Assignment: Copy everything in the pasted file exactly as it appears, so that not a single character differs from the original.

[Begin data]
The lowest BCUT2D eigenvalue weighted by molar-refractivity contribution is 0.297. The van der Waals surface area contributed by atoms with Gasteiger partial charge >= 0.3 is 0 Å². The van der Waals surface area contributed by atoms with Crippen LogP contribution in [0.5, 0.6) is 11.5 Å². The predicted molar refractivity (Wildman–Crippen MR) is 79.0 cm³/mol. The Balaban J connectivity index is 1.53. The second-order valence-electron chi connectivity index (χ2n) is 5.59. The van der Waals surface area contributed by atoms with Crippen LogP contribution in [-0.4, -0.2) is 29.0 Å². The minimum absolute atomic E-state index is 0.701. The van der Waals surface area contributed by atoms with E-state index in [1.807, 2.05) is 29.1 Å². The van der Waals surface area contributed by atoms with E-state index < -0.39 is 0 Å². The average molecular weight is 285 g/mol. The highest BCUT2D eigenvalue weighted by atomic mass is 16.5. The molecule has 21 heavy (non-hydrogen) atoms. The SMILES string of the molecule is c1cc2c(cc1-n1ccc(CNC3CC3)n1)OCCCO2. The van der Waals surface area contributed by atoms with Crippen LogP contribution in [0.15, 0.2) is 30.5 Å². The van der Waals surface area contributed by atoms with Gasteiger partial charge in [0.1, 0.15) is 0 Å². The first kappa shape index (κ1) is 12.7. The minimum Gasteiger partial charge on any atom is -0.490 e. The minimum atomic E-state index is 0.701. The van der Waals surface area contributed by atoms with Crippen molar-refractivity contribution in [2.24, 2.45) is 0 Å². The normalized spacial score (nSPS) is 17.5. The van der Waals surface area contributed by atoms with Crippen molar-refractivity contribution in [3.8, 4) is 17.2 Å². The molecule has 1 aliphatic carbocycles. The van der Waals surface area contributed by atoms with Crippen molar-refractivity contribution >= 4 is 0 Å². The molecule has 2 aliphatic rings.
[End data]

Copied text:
The lowest BCUT2D eigenvalue weighted by molar-refractivity contribution is 0.297. The van der Waals surface area contributed by atoms with Gasteiger partial charge >= 0.3 is 0 Å². The van der Waals surface area contributed by atoms with Crippen LogP contribution in [0.5, 0.6) is 11.5 Å². The predicted molar refractivity (Wildman–Crippen MR) is 79.0 cm³/mol. The Balaban J connectivity index is 1.53. The second-order valence-electron chi connectivity index (χ2n) is 5.59. The van der Waals surface area contributed by atoms with Crippen LogP contribution in [-0.4, -0.2) is 29.0 Å². The minimum absolute atomic E-state index is 0.701. The van der Waals surface area contributed by atoms with E-state index in [1.807, 2.05) is 29.1 Å². The van der Waals surface area contributed by atoms with E-state index < -0.39 is 0 Å². The average molecular weight is 285 g/mol. The highest BCUT2D eigenvalue weighted by atomic mass is 16.5. The molecule has 21 heavy (non-hydrogen) atoms. The SMILES string of the molecule is c1cc2c(cc1-n1ccc(CNC3CC3)n1)OCCCO2. The van der Waals surface area contributed by atoms with Crippen LogP contribution in [0.15, 0.2) is 30.5 Å². The van der Waals surface area contributed by atoms with Gasteiger partial charge in [0.1, 0.15) is 0 Å². The first kappa shape index (κ1) is 12.7. The minimum Gasteiger partial charge on any atom is -0.490 e. The minimum atomic E-state index is 0.701. The van der Waals surface area contributed by atoms with Crippen molar-refractivity contribution in [2.24, 2.45) is 0 Å². The normalized spacial score (nSPS) is 17.5. The van der Waals surface area contributed by atoms with Crippen molar-refractivity contribution in [3.8, 4) is 17.2 Å². The molecule has 1 aliphatic carbocycles. The van der Waals surface area contributed by atoms with Crippen molar-refractivity contribution >= 4 is 0 Å². The molecule has 2 aliphatic rings.